Guest Post: What’s the Future of Locum Tenens?

Tuesday, February 26th, 2013
This post was written by Adam Ghosh

The locum tenens experience provides exposure to different styles of healthcare and more diverse patient lists.

Guest blogger Adam Ghosh, a researcher in the medical field, examines the impact of a surge of newly insured on the healthcare industry, and the role of the locum tenens during this transition.

The landscape of the health industry is quickly changing. Come 2014, when the final pieces of legislation under the Affordable Healthcare Act are implemented, more individuals will have access to doctors and healthcare professionals than ever before. What does this mean for hospitals and practices across the United States? An increase, and not just a small one: a 32 million American increase.

With this added pressure to a sector of society that is already experiencing shortages, what does this mean to the traveling healthcare professional? Simply put, universities and institutions across the United States will not be able to graduate enough physicians to accommodate the growing need when 2014 finally rolls around. But with the flood of recently insured Americans making their way through hospital doors, hospitals and practices will need to quickly adapt to these increases in patient numbers.

The thousands of hospitals across the country will be faced with one of two options: accommodate the increase of patients or adapt to a waiting list policy that healthcare systems of similar operation are already using. To boost income and revenue while waiting for a qualified doctor to fill a spot, the locum tenens decision becomes more of an attractive choice. Traditionally, hospitals and practices that experience shorts in staffing have turned to the locum tenens — a doctor that takes healthcare assignments on an as-needed and temporary basis.

The year of 2010 saw approximately 181,834 days where a locum tenens was used in the United States. In 2011, that number grew to 183,252. Industry analysts say that 2014 will be the biggest year yet for locum tenens and related staffing agencies. With Obamacare facts and figures in mind, projected staffing spending this year for locum tenens was expected to grow nearly $147 million. While the numbers aren’t in yet, it looks like the estimate was not that far off.

As it stands now, the small shortage that exists in the United States is perfect for the many staffing agencies that supply hospitals with these temporary doctors, but in less than a year all that is about to change. To combat this impending need, there has been an increased push to make locum tenens assignments more attractive to the physician who is just out of med school.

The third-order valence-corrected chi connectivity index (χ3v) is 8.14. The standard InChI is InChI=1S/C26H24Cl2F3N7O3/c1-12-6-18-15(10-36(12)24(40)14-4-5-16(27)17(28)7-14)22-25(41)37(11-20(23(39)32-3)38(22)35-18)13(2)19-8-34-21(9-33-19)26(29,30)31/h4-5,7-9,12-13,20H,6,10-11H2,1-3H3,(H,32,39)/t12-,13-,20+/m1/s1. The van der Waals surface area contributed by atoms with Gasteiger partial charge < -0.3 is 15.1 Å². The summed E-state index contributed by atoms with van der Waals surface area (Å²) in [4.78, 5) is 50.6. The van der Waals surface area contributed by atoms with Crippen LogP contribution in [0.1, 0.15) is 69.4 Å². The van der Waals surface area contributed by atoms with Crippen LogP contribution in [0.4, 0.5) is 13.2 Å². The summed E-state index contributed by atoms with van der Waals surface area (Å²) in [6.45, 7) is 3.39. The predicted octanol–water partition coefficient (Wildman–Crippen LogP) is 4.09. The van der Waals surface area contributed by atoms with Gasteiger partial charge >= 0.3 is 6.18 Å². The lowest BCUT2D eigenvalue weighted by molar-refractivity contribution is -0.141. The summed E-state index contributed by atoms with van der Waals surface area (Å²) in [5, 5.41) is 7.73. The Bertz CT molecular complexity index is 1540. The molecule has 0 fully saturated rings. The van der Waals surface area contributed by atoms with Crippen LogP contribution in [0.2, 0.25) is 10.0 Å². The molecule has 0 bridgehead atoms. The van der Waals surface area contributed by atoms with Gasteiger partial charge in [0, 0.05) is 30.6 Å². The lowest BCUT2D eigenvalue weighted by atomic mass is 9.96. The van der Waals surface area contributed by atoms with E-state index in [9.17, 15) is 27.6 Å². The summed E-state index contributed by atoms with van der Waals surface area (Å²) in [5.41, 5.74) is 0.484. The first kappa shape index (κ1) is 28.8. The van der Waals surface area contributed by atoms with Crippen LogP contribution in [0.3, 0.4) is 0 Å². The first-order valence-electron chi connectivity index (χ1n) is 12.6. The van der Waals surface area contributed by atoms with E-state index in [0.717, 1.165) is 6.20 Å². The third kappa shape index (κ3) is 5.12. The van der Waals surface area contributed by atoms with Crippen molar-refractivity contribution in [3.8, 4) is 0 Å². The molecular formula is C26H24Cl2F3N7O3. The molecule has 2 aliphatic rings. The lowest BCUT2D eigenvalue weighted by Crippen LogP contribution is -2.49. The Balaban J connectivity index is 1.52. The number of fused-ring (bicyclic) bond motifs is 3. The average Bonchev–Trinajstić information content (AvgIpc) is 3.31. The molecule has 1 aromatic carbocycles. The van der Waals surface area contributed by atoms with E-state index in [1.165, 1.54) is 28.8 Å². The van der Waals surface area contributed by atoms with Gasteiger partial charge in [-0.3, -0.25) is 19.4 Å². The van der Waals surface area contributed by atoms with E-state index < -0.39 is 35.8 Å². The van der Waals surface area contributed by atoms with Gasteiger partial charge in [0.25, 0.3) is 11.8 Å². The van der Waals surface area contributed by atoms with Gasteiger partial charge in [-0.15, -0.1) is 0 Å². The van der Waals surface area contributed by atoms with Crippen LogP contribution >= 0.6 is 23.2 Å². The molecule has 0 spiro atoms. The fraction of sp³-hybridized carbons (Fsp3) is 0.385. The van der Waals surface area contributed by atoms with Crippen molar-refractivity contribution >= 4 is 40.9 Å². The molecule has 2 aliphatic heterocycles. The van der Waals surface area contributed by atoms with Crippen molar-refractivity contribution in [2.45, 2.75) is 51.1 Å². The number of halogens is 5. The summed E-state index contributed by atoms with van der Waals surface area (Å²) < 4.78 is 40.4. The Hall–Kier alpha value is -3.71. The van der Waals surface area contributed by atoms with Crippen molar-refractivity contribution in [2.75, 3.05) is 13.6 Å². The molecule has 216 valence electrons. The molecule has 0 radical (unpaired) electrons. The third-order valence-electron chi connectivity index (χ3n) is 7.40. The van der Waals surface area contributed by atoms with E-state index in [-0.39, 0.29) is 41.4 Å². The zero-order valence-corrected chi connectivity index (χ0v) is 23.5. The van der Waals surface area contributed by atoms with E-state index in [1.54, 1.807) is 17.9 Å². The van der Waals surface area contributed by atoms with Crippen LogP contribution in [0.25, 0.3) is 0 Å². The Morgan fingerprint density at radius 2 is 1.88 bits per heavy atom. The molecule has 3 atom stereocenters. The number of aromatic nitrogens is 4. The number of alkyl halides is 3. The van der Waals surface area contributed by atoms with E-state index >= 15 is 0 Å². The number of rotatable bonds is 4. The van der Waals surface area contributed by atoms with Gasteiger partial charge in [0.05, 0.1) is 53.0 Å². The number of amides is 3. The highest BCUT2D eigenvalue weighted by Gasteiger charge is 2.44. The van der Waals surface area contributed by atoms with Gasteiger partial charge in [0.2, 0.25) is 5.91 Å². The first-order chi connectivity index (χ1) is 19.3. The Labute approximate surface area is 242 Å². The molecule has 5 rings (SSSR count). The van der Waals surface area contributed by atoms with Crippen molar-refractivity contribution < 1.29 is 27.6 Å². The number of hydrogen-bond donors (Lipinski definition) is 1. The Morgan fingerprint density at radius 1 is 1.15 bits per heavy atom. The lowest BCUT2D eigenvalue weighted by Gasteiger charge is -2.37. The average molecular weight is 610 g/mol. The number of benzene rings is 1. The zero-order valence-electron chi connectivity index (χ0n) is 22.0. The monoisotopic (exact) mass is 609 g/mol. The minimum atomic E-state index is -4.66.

Currently, about half of the United States’ practicing locum tenens is over the age of 55. To accommodate the needs of the waves of people who are soon to become insured, industry recruiters are looking to drive down this mean age by quite a bit.

To accomplish this, staffing agencies proudly point to findings from surveys that show the experience that physicians gain while on an assignment can have a host of beneficial outcomes later on in their careers. Such benefits range from exposure to different styles of healthcare to a more diverse patient list. One study even showed that out of the respondent pool, more than half of the doctors stated that had they experienced increased exposure to different hospital settings, they would have chosen a different location for their first job.

What exactly does the future hold for this portion of the healthcare field? The answer is a little uncertain, but with an additional 32 million people in the market for medical services, it doesn’t take a neurosurgeon to see that the healthcare industry is in for a big shake-up.

Adam Ghosh has over twenty years experience as a researcher in the medical field. In that time he has worked with allergists and vascular surgeons, and everyone in between. He is a contributor to Weatherby Healthcare.

HIN Disclaimer: The opinions, representations and statements made within this guest article are those of the author and not of the Healthcare Intelligence Network as a whole. Any copyright remains with the author and any liability with regard to infringement of intellectual property rights remain with them. The company accepts no liability for any errors, omissions or representations.

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